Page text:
LUT's can be a great dart on the wall as far as your grade, but the final tweaking of your look is what will set you apart. The fine tuning control of a color correction suite (Resolve or Speedgrade) vs. what is available in your NLE stock or with FilmConvert is like comparing a $2000 guitar or TV to a $200 one. It's all those subtle details that usually add up to better production value. I'm not saying I haven't just drag and dropped LUT's on Log to deliver footage a bit quicker, but on the projects that really matter, send them to the suite and you can flex more muscle, more delicately and with grace. You'll also start to see WHY your shooting in Log and what benefits your really getting from it. FilmConvert is also a bit of a resource hog. That being said, depending on your CODEC / framerate, sometimes a round trip to Resolve can get tricky. And finally, take my advice with a grain of salt!
...is like comparing a $2000 guitar or TV to a $200 one. It's all those subtle details that usually add up to better production value.
FilmConvert is also a bit of a resource hog.
Yes it is! Applying it to lots of clips usually means going to sleep for the night.
I did however run into this small thing that makes it 10x faster. There's a little pull-down at the bottom to render with CPU or GPU. If you have an OpenGL graphics card set it to GPU and watch it rip through rendering like CRAZY FAST.
The main difference between an NLE and Resolve are the maths. Resolve does them in 32 bit float, which permits a more detailed processing and finer results.
My only NLE experience is with Final Cut Pro version 7 which is a mixed bag in regard to arithmetic precision. Some of its filters do 32-bit floating point arithmetic and some don't. Its Color Corrector 3-way filter is a wholesome filter while its RGB filter isn't. Its Gamma filter is a wholesome filter while its Gamma Correction filter isn't. Etc. One must take great care in such an NLE not to blow ones 10-bit image fineness. (There are some funky partial workarounds like this and this.)
32-bit floating point arithmetic should preserve an image's 10-bit gradation. So far as I can determine the sole purpose of 10-bit vs. 8-bit is the avoidance of banding. (Even 10-bit isn't quite enough when getting near black, and if your codec is 10-bit, no ultra-precise arithmetic can improve its gradation.) It's said that 10-bit allows finer color grading than 8-bit because 10-bit can produce some colors that are distinguishable from all the colors 8-bit can produce. Rather, the advantage in 10-bit grading is in the avoidance of banding via the bridging colors, rather than in the representation of extra colors in themselves.
Probably more important than gradation fineness is spatial fineness, including sharpness, cleanness, etc. for which ultra-precise arithmetic doesn't help. It's the quality of the algorithms for rescaling, rotation, deinterlacing, denoising, etc. that determines this image fineness. Is Resolve top quality in all these?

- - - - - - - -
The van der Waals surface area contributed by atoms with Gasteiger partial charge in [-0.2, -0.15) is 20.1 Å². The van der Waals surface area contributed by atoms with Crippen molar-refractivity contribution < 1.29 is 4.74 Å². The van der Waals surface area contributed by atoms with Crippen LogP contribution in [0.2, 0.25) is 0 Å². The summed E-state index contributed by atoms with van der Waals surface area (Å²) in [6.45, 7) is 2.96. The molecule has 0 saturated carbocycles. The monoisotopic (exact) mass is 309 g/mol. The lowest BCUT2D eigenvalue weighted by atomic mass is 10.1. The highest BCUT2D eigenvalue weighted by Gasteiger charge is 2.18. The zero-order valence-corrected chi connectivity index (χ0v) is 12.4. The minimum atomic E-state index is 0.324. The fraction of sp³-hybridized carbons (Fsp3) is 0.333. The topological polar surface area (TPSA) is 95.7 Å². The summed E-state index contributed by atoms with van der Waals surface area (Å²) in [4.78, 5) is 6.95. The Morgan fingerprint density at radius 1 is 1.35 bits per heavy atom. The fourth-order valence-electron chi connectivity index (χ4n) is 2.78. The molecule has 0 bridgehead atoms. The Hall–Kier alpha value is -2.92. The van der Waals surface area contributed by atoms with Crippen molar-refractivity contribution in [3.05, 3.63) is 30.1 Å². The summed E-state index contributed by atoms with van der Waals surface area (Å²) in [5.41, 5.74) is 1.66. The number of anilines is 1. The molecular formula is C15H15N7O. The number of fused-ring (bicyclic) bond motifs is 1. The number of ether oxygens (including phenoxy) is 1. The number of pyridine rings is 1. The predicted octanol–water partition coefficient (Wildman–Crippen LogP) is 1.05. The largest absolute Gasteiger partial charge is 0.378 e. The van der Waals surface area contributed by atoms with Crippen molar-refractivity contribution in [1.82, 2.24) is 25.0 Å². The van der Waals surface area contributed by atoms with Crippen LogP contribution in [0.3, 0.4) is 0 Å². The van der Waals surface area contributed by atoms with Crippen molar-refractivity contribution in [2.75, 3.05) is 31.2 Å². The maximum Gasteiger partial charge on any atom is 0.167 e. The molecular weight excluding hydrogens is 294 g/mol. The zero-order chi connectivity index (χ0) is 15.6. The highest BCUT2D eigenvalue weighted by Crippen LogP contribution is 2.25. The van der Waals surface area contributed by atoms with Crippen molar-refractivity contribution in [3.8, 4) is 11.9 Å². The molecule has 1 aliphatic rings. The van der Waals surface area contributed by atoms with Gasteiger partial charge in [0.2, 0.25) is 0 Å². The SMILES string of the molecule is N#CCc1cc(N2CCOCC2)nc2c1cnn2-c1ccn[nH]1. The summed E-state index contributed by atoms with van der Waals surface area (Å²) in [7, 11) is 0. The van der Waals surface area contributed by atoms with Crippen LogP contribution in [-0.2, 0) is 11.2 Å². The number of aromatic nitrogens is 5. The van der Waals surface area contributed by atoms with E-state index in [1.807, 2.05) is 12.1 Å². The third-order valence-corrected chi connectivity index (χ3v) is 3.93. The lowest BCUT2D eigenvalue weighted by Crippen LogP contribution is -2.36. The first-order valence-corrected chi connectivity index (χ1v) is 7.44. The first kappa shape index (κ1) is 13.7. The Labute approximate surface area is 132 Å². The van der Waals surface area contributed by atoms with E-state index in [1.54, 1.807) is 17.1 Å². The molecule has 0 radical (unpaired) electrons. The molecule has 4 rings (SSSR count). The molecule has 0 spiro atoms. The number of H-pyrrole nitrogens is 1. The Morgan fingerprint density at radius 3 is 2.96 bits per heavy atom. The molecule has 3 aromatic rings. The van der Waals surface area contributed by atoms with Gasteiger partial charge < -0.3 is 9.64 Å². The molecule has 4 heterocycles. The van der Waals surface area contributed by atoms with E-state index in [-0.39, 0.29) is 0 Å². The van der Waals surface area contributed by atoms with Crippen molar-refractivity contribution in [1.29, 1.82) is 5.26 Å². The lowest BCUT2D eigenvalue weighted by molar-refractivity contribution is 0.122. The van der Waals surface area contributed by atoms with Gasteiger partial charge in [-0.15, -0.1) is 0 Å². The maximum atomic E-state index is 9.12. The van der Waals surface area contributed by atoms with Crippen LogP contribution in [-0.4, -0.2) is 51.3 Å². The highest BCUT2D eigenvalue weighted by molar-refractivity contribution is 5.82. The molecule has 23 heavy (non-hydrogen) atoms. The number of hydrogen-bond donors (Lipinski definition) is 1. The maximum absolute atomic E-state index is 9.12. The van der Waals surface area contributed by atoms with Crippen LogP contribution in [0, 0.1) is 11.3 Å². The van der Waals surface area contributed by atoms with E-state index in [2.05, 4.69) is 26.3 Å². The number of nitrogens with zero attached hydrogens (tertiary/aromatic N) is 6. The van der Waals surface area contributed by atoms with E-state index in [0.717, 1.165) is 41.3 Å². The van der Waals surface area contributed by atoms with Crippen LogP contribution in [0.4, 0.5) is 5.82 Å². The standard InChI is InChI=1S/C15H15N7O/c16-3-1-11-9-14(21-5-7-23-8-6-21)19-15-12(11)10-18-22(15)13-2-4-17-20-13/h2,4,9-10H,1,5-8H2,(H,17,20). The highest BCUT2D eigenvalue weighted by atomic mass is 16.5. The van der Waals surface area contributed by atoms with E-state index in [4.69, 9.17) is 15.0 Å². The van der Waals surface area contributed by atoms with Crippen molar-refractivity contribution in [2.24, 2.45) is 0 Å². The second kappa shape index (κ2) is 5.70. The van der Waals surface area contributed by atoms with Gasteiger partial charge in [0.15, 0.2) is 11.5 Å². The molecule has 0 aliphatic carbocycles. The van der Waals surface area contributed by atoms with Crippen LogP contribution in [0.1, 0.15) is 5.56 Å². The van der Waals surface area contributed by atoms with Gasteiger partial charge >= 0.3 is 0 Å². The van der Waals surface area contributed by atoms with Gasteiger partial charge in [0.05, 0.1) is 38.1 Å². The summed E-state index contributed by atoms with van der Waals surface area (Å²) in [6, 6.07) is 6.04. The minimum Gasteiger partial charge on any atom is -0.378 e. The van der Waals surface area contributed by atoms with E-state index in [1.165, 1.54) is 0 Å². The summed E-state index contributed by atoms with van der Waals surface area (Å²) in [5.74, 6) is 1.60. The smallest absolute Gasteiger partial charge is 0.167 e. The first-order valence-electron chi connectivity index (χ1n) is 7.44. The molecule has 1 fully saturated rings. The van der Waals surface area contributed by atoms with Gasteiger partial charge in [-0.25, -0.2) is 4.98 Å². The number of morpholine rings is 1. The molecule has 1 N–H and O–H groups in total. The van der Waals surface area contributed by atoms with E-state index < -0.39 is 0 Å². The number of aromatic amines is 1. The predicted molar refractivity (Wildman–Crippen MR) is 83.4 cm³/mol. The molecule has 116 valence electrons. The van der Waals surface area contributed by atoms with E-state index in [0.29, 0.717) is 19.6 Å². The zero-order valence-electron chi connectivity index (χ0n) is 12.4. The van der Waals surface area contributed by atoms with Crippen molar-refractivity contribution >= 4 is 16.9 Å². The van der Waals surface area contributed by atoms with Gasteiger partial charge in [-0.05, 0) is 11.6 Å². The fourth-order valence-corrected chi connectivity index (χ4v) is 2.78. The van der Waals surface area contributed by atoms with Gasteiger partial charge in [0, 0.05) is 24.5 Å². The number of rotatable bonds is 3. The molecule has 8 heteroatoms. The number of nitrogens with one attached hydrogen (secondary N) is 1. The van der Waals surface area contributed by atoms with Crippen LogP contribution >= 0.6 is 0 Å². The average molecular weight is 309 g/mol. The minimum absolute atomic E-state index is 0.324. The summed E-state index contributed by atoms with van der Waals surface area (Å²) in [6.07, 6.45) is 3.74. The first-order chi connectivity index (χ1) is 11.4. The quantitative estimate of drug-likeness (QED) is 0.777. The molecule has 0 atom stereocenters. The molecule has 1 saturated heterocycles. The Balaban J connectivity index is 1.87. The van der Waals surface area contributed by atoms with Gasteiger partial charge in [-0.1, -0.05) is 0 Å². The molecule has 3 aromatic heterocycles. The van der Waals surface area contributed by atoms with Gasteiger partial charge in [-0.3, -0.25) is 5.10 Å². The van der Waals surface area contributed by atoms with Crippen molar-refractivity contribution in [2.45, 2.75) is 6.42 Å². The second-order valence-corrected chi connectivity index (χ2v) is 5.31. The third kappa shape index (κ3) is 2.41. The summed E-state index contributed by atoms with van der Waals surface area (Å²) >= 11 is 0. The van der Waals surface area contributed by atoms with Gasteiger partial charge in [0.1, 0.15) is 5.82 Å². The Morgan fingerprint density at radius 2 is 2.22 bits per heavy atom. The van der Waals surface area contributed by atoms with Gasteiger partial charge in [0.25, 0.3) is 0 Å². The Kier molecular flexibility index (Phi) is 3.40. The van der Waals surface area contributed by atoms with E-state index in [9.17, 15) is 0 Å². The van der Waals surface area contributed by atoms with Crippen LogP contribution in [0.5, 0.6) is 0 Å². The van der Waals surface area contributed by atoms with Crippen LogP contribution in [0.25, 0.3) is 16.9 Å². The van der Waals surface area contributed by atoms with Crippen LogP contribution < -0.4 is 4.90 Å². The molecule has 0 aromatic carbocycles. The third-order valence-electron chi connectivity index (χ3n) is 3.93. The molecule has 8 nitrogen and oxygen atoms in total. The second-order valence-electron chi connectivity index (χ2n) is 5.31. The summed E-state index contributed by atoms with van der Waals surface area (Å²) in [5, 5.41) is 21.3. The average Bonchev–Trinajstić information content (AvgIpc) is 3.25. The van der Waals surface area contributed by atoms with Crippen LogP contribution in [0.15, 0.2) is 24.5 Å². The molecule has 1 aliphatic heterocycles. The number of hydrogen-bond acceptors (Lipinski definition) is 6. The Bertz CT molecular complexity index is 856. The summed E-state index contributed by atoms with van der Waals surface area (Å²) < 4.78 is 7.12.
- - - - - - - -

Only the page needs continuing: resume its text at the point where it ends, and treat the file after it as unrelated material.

Tough question that is and one that I can't answer with actual knowledge. The fact that a legend like you asks this question from somebody as junior as me makes me very nervous...
I can guess a bit, though. I know that Assimilate Scratch converts everything to EXR and then does its calculations off these numbers whilst allowing a choice of algorithms. Resolve does its maths in a similar space, and does offer a few choices in algorithms. These algorithms must come off academia unless the companies are investing on maths research, so I don't see any apriori reasons why Resolve should be any worst in this area. The algebra is out there and free to access, I think.
I repeat, I'm guessing what passes off as an answer to your question, so please bear with my ramblings.
It's good to be a little nervous about the quality of our software. The more I use FCP7 more amateurish it looks, but it was thought OK for editing some large professional movies just a few years ago. What has changed in video software-land? The software "looks" more confident, its bells and whistles positively gleam. But is the knowledge base so much firmer, and are the software authors so much wiser and more careful than in the past decade?
In many areas software can evolve brilliantly in very few years, but there are some big burdens on video/electronic cinema software. One is that the color science is a mess. From the camera color sensors, through the coding, through all the LUTs, through the controls afforded the colorist, there is a lack of clear thinking. For example, the ACES system is idiotic.
Another is that simply having images in pixels leads to very complicated problems of appearance unknown in film photography. Even blowup and reduction are difficult. Glance at these two discussions from one small corner of the image processing world: Image Magick 1, Image Magick 2. Then glance at an analysis of the algorithms used in Photoshop. The digital image science is uncertain enough, but software writers have their own bright ideas for algorithms.
Another is that there is strong impetus for shortcuts, in order to speed up image processing.
So how good is our software? This can only be known a posteriori. Users need to use it critically -- test it hard if not pry up the bonnet.
And I have to ask juniors, for the downside of "legend" status is getting old and losing ones sharp eyes.
Edited by Dennis Couzin, 09 February 2015 - 02:03 AM.
I criticized ACES earlier: see post and the post immediately following it. ACES is just a rewarming of the Luther condition from 1927! It ignores viewing conditions. Its flare factor calculation is primitive. Its white point is not the CIE Standard Illuminant it says it is. It ignores the real engineering issues that have pushed cameras away from the Luther condition and existing metrics for measuring by how far. Take a peek at Shuxue Quan's 2002 dissertation.
Why-oh-why does ACES exist? It can be done better, and has been done better, in CIE XYZ. Since writing my earlier posts I learned that while the 5nm CIE tristimulus data are widely available, CIE charges for their 1nm data. So is the 1nm RICD data published in SMPTE ST 2065-1:2012 a dirty way to cheat CIE of their fee?
ACES deserves its own topic, which will be fun only if one of those responsible for it participates.